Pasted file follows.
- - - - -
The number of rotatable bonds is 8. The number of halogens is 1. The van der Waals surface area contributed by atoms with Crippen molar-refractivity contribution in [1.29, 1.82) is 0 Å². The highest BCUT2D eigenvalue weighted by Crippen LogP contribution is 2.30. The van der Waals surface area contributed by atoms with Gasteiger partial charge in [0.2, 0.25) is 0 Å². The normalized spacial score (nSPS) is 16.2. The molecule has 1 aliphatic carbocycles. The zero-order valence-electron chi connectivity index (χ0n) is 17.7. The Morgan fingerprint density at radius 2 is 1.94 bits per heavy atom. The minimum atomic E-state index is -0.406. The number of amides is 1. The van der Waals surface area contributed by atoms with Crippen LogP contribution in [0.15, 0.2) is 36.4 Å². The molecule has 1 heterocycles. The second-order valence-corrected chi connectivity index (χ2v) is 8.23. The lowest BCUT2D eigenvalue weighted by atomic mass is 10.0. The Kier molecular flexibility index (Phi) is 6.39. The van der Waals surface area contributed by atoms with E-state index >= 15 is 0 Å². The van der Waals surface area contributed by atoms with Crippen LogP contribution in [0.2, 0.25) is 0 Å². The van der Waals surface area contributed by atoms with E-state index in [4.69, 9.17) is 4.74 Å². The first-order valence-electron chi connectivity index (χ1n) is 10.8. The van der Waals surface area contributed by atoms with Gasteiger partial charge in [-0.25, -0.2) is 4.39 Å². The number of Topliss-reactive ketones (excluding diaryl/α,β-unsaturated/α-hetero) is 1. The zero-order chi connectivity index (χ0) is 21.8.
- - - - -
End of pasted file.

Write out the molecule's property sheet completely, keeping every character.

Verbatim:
The number of rotatable bonds is 8. The number of halogens is 1. The van der Waals surface area contributed by atoms with Crippen molar-refractivity contribution in [1.29, 1.82) is 0 Å². The highest BCUT2D eigenvalue weighted by Crippen LogP contribution is 2.30. The van der Waals surface area contributed by atoms with Gasteiger partial charge in [0.2, 0.25) is 0 Å². The normalized spacial score (nSPS) is 16.2. The molecule has 1 aliphatic carbocycles. The zero-order valence-electron chi connectivity index (χ0n) is 17.7. The Morgan fingerprint density at radius 2 is 1.94 bits per heavy atom. The minimum atomic E-state index is -0.406. The number of amides is 1. The van der Waals surface area contributed by atoms with Crippen LogP contribution in [0.15, 0.2) is 36.4 Å². The molecule has 1 heterocycles. The second-order valence-corrected chi connectivity index (χ2v) is 8.23. The lowest BCUT2D eigenvalue weighted by atomic mass is 10.0. The Kier molecular flexibility index (Phi) is 6.39. The van der Waals surface area contributed by atoms with E-state index >= 15 is 0 Å². The van der Waals surface area contributed by atoms with Crippen LogP contribution in [0.2, 0.25) is 0 Å². The van der Waals surface area contributed by atoms with E-state index in [4.69, 9.17) is 4.74 Å². The first-order valence-electron chi connectivity index (χ1n) is 10.8. The van der Waals surface area contributed by atoms with Gasteiger partial charge in [-0.25, -0.2) is 4.39 Å². The number of Topliss-reactive ketones (excluding diaryl/α,β-unsaturated/α-hetero) is 1. The zero-order chi connectivity index (χ0) is 21.8.